The gold market is steady in early afternoon trade Tuesday as the market appears to be awaiting some fresh inputs. The outside markets are playing a large role in price action this week. Weaker crude oil and rising treasury yields are both keeping any upside limited. Dollar weakness, however, may be giving the market a little bit of a boost.
The big data point of the trading week is set for release Thursday. The European Central Bank is expected to meet and raise interest rates for the first time in over a decade. The ECB is anticipated to raise interest rates by .5%. The U.S. Federal Reserve is widely expected to follow the ECB the week after, hiking rates by .75%. Although the rate hikes themselves are important, what may be even more important this time around is the central banks’ commentary.
It is no secret that inflation has taken the word by storm in recent months. What is unknown, however, is exactly how central banks plan to get it under control. While raising interest rates is one tool at the disposal of central banks, they may need more tools to stand a chance at winning this battle. Barring a Volcker-era style interest rate around the 20% level, central banks may need to find more ways to combat runaway inflation.
Not allowing inflation to become entrenched is key at this point. Should price pressures become entrenched, it could become much more difficult, if not impossible, for central banks to fulfill their mandates and keep prices stable. Fed Chairman Jerome Powell seems to understand this risk, and he has said the Fed will do whatever it takes to get prices under control again. This attitude has become a cause for concern among some, however, as the Fed could very well hike the nation into a recession. A Fed-induced recession has become a major topic of concern in recent weeks. Should the Fed continue to raise rates by 75 or even 100-basis points at a time, the economy could very well find itself slowing down to the point of contraction.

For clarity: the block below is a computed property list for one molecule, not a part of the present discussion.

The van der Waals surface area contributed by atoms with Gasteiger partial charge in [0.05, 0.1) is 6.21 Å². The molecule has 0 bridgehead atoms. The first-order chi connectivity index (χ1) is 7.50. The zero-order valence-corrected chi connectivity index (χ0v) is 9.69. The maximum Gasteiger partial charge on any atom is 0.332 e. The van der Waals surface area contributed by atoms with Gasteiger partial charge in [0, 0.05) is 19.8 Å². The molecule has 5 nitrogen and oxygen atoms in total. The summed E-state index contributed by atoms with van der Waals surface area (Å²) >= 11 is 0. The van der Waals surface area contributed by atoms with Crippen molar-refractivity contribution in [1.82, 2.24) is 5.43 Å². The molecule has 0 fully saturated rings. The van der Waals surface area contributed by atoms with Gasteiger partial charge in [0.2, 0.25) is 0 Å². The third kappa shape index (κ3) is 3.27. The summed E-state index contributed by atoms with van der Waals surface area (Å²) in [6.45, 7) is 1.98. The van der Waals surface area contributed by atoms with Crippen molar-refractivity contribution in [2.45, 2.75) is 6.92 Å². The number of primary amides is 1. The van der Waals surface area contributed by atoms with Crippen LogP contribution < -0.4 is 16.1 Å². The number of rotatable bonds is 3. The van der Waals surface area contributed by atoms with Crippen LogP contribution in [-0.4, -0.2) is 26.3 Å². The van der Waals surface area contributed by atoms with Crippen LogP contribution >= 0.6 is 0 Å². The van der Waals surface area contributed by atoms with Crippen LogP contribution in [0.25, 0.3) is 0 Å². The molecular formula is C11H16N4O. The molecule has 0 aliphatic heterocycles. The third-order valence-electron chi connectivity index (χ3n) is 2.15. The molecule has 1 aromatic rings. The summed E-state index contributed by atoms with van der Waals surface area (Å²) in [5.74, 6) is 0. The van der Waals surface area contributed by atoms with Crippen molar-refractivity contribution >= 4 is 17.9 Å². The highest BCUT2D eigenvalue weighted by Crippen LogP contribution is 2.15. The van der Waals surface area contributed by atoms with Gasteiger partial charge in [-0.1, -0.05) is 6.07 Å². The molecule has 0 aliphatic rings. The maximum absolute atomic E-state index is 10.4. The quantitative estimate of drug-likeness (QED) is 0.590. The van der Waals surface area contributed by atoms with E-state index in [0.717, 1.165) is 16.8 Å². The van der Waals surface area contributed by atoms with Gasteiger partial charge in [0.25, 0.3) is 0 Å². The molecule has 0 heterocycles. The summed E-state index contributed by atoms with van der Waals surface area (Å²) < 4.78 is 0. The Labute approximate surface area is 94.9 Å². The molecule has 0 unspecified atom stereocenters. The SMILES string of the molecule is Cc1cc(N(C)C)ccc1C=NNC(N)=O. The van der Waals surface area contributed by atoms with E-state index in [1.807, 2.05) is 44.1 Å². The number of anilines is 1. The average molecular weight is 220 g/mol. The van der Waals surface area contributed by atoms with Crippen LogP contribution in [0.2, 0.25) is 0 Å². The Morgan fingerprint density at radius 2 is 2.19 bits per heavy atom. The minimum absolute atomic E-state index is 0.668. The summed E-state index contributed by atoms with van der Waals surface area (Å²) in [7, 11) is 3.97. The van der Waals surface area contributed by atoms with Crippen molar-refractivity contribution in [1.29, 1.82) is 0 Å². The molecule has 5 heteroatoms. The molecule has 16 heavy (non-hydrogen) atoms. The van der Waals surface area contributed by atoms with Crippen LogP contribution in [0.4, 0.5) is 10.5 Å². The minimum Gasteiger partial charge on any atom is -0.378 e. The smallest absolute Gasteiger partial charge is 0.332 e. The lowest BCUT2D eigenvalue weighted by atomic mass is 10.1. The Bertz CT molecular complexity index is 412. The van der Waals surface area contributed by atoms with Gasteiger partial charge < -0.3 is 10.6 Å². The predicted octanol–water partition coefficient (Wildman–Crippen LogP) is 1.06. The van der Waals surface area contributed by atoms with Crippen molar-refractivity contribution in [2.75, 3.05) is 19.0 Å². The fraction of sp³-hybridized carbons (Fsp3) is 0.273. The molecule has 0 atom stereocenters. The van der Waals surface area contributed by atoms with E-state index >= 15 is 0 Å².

As the summer trading doldrums become increasingly boring for market participants, many markets such as gold may need a fresh catalyst to move higher or lower. The long-term bullish narrative has not changed at all since the metal began being sold off weeks ago. Despite the metal’s slide over the last several weeks, lower prices do represent a great long-term buying opportunity for patient investors. While it is unclear if the recent selling has now been exhausted, any move below the $1700 level is likely to be aggressively acquired by long-term bulls and may allow the market to find some bullish footing.
The $1700 and $1800 levels may be the technical keys in the weeks ahead. The bulls must produce a close above the $1800 level, while the bears will target a close below $1700 to attract additional selling pressure.